Novel Drug Attenuates the Progression of Heart Failure

According to the Heart Failure Society of America, heart failure affects more than 6 million people in the United States over the age of 20. It also accounts for more than 8% of all heart disease deaths in the country.

Studies have shown that certain parts of the body called peripheral chemoreceptors, which typically regulate breathing, can be hyperactive in people with heart failure, leading to worsening heart failure and problems such as sleep apnea.

One of these peripheral chemoreceptors is the carotid body, a cluster of sensors near the carotid artery in the throat. In response to reduced blood flow and oxygen circulation, the sensors trigger rapid breathing and increased blood pressure by activating the sympathetic (“fight-or-flight”) nervous system.

In a new study published in Nature Communications, researchers looked at a way to reduce the damaging sympathetic activity of the carotid bodies by using a drug instead of removing them.

The researchers induced heart failure in juvenile (4 weeks old) male Wistar rats. They then examined petrosal neurons in heart failure rats and other rats. A petrosal neuron is a type of nerve cell that acts as a “wire” between the carotid body and the central nervous system.

The researchers reported that these neurons had more P2X3 receptors in the rats with heart failure than in the rats without heart failure.

They also observed spontaneous bursts of nerve activity in the carotid sinus nerve that were associated with breathing problems and increased heart rate.

Based on their observations, the researchers deduced that these bursts of nerve activity occurred when the carotid body released the chemical transmitter adenosine triphosphate, which then acted on the P2X3 receptors.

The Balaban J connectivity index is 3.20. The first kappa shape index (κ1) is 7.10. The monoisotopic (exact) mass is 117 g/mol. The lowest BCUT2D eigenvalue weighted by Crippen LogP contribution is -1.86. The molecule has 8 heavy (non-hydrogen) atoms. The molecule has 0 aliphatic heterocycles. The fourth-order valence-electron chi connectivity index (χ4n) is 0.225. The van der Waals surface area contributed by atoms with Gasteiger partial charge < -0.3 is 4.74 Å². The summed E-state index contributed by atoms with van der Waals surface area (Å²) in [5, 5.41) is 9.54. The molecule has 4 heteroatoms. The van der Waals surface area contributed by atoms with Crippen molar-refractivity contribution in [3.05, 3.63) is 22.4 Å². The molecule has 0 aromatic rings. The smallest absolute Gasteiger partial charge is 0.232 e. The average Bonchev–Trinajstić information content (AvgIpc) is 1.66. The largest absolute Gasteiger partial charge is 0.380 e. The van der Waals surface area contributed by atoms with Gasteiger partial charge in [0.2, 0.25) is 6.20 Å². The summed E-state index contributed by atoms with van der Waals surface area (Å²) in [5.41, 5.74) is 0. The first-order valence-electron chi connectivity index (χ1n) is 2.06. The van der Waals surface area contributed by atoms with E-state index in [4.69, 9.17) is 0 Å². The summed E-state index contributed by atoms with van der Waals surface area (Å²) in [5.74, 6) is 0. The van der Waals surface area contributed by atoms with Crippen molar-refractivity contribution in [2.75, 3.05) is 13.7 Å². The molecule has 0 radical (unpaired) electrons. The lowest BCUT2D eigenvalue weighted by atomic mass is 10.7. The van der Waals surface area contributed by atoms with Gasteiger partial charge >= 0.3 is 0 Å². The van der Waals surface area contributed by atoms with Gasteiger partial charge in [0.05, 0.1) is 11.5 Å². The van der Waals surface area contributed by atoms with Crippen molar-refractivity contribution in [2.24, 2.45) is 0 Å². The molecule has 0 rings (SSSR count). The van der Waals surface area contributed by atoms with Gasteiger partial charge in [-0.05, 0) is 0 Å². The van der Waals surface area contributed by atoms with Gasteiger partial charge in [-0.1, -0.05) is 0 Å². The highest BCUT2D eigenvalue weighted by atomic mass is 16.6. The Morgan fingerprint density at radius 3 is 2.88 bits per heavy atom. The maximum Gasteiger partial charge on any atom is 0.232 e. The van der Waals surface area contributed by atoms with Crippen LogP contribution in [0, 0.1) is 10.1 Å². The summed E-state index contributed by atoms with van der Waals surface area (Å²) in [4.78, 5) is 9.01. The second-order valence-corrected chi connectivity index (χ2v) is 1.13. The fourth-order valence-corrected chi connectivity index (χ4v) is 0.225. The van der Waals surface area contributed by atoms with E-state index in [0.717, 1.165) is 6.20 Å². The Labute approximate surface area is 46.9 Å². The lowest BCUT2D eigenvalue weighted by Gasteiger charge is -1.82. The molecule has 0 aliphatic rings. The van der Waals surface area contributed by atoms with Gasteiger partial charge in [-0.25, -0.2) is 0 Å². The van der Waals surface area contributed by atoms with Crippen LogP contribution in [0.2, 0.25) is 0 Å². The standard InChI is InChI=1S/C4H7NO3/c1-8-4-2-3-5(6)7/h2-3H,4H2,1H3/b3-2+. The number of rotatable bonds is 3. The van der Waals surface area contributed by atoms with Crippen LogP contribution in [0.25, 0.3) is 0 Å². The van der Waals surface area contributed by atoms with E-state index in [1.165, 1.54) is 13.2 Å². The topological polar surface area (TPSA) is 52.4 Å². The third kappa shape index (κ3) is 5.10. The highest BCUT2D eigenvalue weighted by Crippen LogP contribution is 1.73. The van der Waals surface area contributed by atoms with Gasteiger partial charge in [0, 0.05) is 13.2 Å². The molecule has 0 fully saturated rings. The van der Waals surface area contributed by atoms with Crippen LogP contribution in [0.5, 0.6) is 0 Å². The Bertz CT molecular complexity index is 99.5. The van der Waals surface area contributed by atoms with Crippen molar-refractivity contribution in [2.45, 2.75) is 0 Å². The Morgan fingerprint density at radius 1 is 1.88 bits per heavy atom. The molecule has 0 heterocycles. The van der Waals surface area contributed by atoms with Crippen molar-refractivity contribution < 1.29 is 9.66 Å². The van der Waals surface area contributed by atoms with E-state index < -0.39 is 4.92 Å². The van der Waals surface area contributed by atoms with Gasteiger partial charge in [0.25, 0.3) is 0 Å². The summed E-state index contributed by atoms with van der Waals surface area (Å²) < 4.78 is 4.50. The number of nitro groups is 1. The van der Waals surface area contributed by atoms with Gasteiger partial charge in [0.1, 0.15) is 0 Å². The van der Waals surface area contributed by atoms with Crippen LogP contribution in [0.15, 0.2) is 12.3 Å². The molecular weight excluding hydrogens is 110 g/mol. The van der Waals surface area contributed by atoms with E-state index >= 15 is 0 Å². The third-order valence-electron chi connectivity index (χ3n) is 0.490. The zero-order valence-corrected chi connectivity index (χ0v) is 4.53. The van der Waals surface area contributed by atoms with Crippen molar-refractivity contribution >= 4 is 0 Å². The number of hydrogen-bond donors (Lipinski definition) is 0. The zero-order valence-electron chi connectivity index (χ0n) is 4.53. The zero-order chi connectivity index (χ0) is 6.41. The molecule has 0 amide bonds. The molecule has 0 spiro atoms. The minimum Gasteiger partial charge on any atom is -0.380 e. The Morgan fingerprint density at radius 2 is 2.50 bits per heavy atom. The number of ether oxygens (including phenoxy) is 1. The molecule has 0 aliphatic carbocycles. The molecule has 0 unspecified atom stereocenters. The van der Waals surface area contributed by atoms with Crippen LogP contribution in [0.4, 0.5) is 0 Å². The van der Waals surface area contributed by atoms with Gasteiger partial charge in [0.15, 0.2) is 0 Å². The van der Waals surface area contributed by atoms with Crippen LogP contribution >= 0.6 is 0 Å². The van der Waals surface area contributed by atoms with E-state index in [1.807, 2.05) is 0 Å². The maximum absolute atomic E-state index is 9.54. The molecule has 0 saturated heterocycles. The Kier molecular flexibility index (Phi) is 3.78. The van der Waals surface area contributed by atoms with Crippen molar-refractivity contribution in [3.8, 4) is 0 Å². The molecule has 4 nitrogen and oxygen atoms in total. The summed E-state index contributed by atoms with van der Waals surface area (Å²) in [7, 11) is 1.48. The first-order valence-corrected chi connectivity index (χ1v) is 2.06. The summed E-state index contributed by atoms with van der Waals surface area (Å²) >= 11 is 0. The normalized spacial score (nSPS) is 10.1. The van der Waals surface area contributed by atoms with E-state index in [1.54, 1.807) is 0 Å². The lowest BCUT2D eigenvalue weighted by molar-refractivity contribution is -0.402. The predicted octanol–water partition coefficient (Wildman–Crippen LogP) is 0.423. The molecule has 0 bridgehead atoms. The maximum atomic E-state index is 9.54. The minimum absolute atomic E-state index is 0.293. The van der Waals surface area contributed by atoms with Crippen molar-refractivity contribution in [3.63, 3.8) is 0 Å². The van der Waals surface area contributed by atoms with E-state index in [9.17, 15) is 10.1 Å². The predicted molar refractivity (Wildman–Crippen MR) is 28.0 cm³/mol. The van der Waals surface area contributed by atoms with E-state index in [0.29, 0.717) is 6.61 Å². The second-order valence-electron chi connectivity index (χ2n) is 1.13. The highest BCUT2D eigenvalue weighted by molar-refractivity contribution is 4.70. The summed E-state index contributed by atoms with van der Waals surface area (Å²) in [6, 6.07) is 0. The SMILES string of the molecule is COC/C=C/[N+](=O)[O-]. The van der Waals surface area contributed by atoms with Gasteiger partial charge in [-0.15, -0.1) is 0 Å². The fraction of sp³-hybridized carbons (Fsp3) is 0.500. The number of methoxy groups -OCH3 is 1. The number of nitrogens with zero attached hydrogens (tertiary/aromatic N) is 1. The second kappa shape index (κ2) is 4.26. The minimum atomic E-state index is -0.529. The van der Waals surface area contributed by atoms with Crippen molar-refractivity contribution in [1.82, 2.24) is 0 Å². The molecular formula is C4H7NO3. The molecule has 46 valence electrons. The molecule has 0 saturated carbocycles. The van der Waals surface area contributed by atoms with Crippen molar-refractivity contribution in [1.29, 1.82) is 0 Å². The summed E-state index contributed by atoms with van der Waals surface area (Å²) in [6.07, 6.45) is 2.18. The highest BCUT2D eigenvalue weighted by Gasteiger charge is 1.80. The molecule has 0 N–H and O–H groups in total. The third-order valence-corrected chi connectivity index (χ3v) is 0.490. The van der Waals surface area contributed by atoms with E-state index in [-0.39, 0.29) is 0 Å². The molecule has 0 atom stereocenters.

The researchers gave the rats a drug called AF-130, which blocks the P2X3 receptors and stops the bursts of nerve activity.

AF-130 treatment restored normal breathing patterns in rats with heart failure and lowered the number of apnea episodes.

AF-130 also improved heart function in rats with heart failure. 

AF-130 also reduced levels of the inflammatory cytokine interleukin (IL)-1β, suggesting that the drug has the potential to reduce inflammation.

Tassos Lymperopoulos, PhD, an associate professor of pharmacology at Nova Southeastern University in Florida said that it remains to be seen whether the results in rats will translate to heart failure in humans, but he wondered whether AF-130 could potentially be superior to beta-blockers.

“Since systemic inflammation goes down with AF-130 and the drug’s cytokine profile seems favorable, it would be interesting to see if the drug also has anti-atherosclerotic effects”. “If that’s the case, its therapeutic value in post-heart attack heart failure treatment will increase exponentially”.


Lataro, R.M., Moraes, D.J.A., Gava, F.N. et al. P2X3 receptor antagonism attenuates the progression of heart failure. Nat Commun 14, 1725 (2023). 
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